Mrs. Moore Quotes in A Passage to India
“You understand me, you know what others feel. Oh, if others resembled you!”
Rather surprised, she replied: “I don’t think I understand people very well. I only know whether I like or dislike them.”
“Then you are an Oriental.”
“You’re superior to them, anyway. Don’t forget that. You’re superior to every one in India except one or two of the Ranis, and they’re on an equality.”
I’m going to argue, and indeed dictate,” she said, clinking her rings. “The English are out here to be pleasant.”
“How do you make that out, mother?” he asked, speaking gently again, for he was ashamed of his irritability.
“Because India is part of the earth. And God has put us on earth in order to be pleasant to each other. God… is… love.” She hesitated, seeing how much he disliked the argument, but something made her go on. “God has put us on earth to love our neighbors and to show it, and he is omnipresent, even in India, to see how we are succeeding.”
“I do so hate mysteries,” Adela announced.
“We English do.”
“I dislike them not because I’m English, but from my own personal point of view,” she corrected.
“I like mysteries but I rather dislike muddles,” said Mrs. Moore.
“A mystery is a muddle.”
“Oh, do you think so, Mr. Fielding?”
“A mystery is only a high-sounding term for a muddle. No advantage in stirring it up, in either case. Aziz and I know well that India’s a muddle.”
“Why can’t this be done and that be done in my way and they be done and I at peace? Why has anything to be done, I cannot see. Why all this marriage, marriage?... The human race would have become a single person centuries ago if marriage was any use. And all this rubbish about love, love in a church, love in a cave, as if there is the least difference, and I held up from my business over such trifles!”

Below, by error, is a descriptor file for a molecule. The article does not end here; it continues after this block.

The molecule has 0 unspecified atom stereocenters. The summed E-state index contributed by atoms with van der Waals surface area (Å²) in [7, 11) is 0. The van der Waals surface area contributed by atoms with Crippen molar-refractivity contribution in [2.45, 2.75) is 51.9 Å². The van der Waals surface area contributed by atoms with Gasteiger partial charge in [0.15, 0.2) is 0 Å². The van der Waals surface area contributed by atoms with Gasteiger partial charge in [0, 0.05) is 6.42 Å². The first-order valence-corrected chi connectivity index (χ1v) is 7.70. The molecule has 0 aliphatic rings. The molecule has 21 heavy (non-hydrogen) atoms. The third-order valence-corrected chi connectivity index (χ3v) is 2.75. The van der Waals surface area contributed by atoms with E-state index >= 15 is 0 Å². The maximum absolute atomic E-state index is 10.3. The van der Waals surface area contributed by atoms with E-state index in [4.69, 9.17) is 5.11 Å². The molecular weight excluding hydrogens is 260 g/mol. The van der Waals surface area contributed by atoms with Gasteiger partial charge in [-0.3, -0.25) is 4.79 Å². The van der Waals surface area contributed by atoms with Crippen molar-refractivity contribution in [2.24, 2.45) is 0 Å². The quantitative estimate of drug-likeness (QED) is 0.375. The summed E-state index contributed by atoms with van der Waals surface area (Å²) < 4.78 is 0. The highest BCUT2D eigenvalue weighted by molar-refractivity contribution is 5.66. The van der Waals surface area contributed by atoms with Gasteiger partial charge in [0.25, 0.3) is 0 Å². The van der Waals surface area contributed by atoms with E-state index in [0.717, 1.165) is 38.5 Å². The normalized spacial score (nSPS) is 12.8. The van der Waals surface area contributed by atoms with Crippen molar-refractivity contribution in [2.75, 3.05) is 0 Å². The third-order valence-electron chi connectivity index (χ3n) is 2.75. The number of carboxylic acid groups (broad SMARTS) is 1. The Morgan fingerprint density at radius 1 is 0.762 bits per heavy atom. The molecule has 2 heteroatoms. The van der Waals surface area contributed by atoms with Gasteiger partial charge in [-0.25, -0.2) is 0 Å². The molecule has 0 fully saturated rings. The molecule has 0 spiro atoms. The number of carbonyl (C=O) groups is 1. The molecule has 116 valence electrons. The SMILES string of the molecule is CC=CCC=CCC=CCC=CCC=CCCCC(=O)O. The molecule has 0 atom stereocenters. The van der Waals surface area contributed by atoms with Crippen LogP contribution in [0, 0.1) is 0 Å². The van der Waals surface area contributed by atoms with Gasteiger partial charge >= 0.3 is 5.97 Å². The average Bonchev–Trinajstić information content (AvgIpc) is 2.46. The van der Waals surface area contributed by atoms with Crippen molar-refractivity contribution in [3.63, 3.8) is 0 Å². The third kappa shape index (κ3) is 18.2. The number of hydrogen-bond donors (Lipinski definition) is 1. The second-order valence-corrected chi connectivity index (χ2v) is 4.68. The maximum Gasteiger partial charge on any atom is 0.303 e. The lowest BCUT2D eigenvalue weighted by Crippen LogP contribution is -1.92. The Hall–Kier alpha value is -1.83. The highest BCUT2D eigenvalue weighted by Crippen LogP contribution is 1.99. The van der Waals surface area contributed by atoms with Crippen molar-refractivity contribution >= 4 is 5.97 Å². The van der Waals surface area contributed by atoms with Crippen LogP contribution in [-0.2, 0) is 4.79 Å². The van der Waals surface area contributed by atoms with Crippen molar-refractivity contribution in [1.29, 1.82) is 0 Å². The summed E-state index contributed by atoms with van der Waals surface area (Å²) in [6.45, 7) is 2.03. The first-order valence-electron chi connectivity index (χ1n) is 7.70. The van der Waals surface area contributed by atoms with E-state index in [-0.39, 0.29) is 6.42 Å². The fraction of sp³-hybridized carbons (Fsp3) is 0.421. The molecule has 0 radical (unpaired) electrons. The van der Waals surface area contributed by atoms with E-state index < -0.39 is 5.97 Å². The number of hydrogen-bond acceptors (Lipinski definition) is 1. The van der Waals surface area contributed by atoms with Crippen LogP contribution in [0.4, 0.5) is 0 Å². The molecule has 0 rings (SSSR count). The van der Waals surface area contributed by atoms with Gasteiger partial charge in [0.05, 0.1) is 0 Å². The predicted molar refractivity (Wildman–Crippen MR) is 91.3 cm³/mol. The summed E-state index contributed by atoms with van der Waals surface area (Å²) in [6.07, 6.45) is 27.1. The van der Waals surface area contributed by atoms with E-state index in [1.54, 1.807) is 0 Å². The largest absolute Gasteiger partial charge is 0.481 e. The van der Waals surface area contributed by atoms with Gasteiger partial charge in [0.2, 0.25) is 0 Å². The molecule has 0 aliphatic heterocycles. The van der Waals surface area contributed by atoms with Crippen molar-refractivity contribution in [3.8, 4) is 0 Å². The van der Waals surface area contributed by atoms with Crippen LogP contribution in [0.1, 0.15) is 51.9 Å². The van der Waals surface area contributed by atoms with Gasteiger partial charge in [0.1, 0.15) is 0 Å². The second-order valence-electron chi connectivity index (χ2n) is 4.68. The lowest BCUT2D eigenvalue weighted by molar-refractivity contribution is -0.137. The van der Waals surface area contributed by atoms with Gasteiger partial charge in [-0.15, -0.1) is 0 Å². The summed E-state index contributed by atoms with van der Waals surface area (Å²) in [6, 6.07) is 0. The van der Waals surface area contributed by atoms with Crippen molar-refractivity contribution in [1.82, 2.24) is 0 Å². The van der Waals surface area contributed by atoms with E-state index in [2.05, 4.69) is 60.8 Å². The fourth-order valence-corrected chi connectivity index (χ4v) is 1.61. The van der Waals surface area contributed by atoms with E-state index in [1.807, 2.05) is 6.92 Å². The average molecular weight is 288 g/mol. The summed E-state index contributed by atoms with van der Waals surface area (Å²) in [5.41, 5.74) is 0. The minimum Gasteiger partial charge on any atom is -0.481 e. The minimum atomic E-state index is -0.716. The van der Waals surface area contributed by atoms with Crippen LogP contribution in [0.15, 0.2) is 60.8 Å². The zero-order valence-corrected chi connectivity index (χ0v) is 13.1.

Thus Godbole, though she was not important to him, remembered an old woman he had met in Chandrapore days. Chance brought her into his mind while it was in this heated state, he did not select her, she happened to occur among the throng of soliciting images, a tiny splinter, and he impelled her by his spiritual force to that place where completeness can be found. Completeness, not reconstruction. His sense grew thinner, he remembered a wasp seen he forgot where, perhaps on a stone. He loved the wasp equally, he impelled it likewise, he was imitating God. And the stone where the wasp clung – could he… no, he could not, he had been wrong to attempt the stone…
“Can you always tell whether a stranger is your friend?”
“Then you are an Oriental.” He unclasped as he spoke, with a little shudder. Those words – he had said them to Mrs. Moore in the mosque in the beginning of the cycle, from which, after so much suffering, he had got free. Never to be friends with the English! Mosque, caves, mosque, caves.
“Yes, your mother was my best friend in all the world.” He was silent, puzzled by his own great gratitude. What did this eternal goodness of Mrs. Moore amount to? To nothing, if brought to the test of thought. She had not borne witness in his favour, nor visited him in the prison, yet she had stolen to the depth of his heart, and he always adored her.